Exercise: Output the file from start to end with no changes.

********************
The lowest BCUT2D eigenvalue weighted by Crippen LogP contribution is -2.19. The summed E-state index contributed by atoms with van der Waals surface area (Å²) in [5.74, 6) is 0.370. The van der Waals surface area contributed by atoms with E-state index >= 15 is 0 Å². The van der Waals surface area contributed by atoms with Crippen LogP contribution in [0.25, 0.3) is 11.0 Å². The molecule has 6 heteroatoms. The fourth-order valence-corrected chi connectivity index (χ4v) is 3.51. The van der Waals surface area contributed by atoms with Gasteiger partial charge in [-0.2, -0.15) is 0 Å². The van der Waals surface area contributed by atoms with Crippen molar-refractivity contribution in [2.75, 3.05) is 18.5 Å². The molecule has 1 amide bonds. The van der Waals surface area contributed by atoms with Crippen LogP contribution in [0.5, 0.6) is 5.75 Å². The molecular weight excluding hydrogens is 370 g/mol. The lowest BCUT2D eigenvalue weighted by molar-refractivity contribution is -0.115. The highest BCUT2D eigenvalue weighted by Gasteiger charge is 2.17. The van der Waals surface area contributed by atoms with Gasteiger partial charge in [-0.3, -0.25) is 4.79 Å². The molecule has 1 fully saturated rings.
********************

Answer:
The lowest BCUT2D eigenvalue weighted by Crippen LogP contribution is -2.19. The summed E-state index contributed by atoms with van der Waals surface area (Å²) in [5.74, 6) is 0.370. The van der Waals surface area contributed by atoms with E-state index >= 15 is 0 Å². The van der Waals surface area contributed by atoms with Crippen LogP contribution in [0.25, 0.3) is 11.0 Å². The molecule has 6 heteroatoms. The fourth-order valence-corrected chi connectivity index (χ4v) is 3.51. The van der Waals surface area contributed by atoms with Gasteiger partial charge in [-0.2, -0.15) is 0 Å². The van der Waals surface area contributed by atoms with Crippen molar-refractivity contribution in [2.75, 3.05) is 18.5 Å². The molecule has 1 amide bonds. The van der Waals surface area contributed by atoms with Crippen LogP contribution in [0.5, 0.6) is 5.75 Å². The molecular weight excluding hydrogens is 370 g/mol. The lowest BCUT2D eigenvalue weighted by molar-refractivity contribution is -0.115. The highest BCUT2D eigenvalue weighted by Gasteiger charge is 2.17. The van der Waals surface area contributed by atoms with Gasteiger partial charge in [-0.3, -0.25) is 4.79 Å². The molecule has 1 fully saturated rings.